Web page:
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[TenTec] Resonance and more

To: <tentec@contesting.com>
Subject: [TenTec] Resonance and more
From: CookTA@corning.com (Cook, Thomas A)
Date: Tue, 23 Sep 1997 15:51:41 -0400
You are right on the nose.  ANY matching network's job is to transform
the effective resistance and cancel any reactance that would be
presented to a transmitter to (ideally) 50 Ohms resistive.  A *System*
may present 50 Ohms resistive only because of a matching network (which
will have its inherent losses too - see the recent tuner reviews in QST)
or a fortuitious combination of antenna geometry, location, material,
length of feedline, etc.  None of these address the antenna effiency
(which is heat loss), e.g., a *resonant* vertical will present 37.5 Ohms
resistive impedence to a transmitter (with half-wave xmission lines) IF
AND ONLY IF it is over a perfect ground.  Take a look at the ground
system for commercial BC stations.  With a less-than-perfect ground, the
resistive losses increase, the Q drops and the effective "usable"
bandwidth goes up.  This isn't always a bad compromise for a practical
system.   73, Tom - WA2BPE

> ----------
> From:         rohre[SMTP:rohre@arlut.utexas.edu]
> Sent:         Tuesday, September 23, 1997 3:05 PM
> To:   tentec list
> Subject:      [TenTec] Resonance and more
> The basic definition of resonance is a condition of the inductive
> terms
> canceling the capacitive terms.  This applies to antennas, or tuned
> circuits
> of lumped components as well.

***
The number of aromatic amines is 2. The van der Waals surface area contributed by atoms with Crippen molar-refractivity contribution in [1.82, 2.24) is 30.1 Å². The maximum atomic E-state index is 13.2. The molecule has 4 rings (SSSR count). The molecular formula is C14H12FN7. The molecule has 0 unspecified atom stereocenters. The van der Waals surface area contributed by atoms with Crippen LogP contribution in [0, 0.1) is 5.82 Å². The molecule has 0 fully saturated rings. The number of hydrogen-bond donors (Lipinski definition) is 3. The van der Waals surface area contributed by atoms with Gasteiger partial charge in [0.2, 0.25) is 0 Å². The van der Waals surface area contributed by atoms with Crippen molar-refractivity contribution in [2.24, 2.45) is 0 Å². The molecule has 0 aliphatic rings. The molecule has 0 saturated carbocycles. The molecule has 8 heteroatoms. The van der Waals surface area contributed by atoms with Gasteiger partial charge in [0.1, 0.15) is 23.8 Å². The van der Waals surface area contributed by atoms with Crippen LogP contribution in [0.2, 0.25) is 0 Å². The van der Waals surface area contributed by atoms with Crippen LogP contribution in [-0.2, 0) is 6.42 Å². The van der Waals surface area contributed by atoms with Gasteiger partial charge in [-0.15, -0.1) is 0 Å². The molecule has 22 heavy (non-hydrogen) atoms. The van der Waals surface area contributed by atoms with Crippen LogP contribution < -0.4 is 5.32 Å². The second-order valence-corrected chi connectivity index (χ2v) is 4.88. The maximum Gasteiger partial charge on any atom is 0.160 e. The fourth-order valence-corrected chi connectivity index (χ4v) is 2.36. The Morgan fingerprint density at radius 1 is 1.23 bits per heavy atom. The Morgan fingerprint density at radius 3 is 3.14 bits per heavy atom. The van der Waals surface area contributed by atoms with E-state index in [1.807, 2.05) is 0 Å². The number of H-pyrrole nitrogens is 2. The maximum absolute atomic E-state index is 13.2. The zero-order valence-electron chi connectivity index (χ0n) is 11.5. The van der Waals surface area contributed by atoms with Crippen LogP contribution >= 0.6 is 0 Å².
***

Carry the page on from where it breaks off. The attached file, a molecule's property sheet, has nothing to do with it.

> A half wave dipole satisfies this definition at A single frequency.
> A shortened dipole or any other short antenna cannot be Resonant
> unless it has
> added inductive or capacitive elements attached to bring it into
> resonance.
> Now,  if you look at the formulas for antennas, they are written
> without a
> height term.  That is because they are written for the ideal free
> space case
> (492/f for a dipole), or for the case including end effects of the
> supporting
> lines and insulators capacitance term (468/f).  "f" is in MHz in the
> formulas.
>   When dipoles are placed sufficiently high of average terrain, these
> formulas
> are still true.
> There are many variables including height in the near field of typical
> ham
> antennas.  These will affect the impedance of the feedpoint of the
> antenna,
> but the resonance is not changed unless there is inductive coupling or
> capacitive coupling of the antenna to something near it, upsetting the
> balance
> of L and C, thus changing the antenna effective capacitive term, for
> example. 
> But, this happens in common antenna use as the antenna gets close to
> the
> ground. 
> This happens with the quarter wave vertical antenna, because unlike
> the
> dipole, it is not made up of two balanced conductors, but requires a
> ground
> plane, or radials, or RF counterpoise, or low RF loss earth to provide
> the
> missing "other half" of the antenna.  It capacitively couples to the
> earth
> beneath it, if mounted close to the earth.  This is the "ground
> mounted
> vertical".  Note that just connecting one side of its feed to an earth
> rod, is
> not the same as providing  a Low RF loss earth connection, or
> counterpoise, or
> ground plane.  A single earth rod just does not have enough coupling
> to the
> earth to be of much help.  "A ground rod" is not an RF ground in most
> soils.
> The ARRL Handbook for years has had a chart showing the variation in
> feedpoint
> impedance with the varying height of the dipole antenna.  Impedance is
> one
> concept.  A resistor has impedance, but is not usually resonant at any
> band we
> commonly use.  Resonance is a different concept.  For the moment
> consider that
> the center of a "very high and in the clear" (whatever that takes at a
> given
> location), folded dipole will have an impedance of 300 ohms.  A simple
> dipole
> will have an impedance of 72 ohms at the same location.  But both are
> resonant, and at the same frequency, if their dimensions have been cut
> to the
> formula for a half wave dipole antenna.  (And if they are not
> occupying the
> same space at the same time!)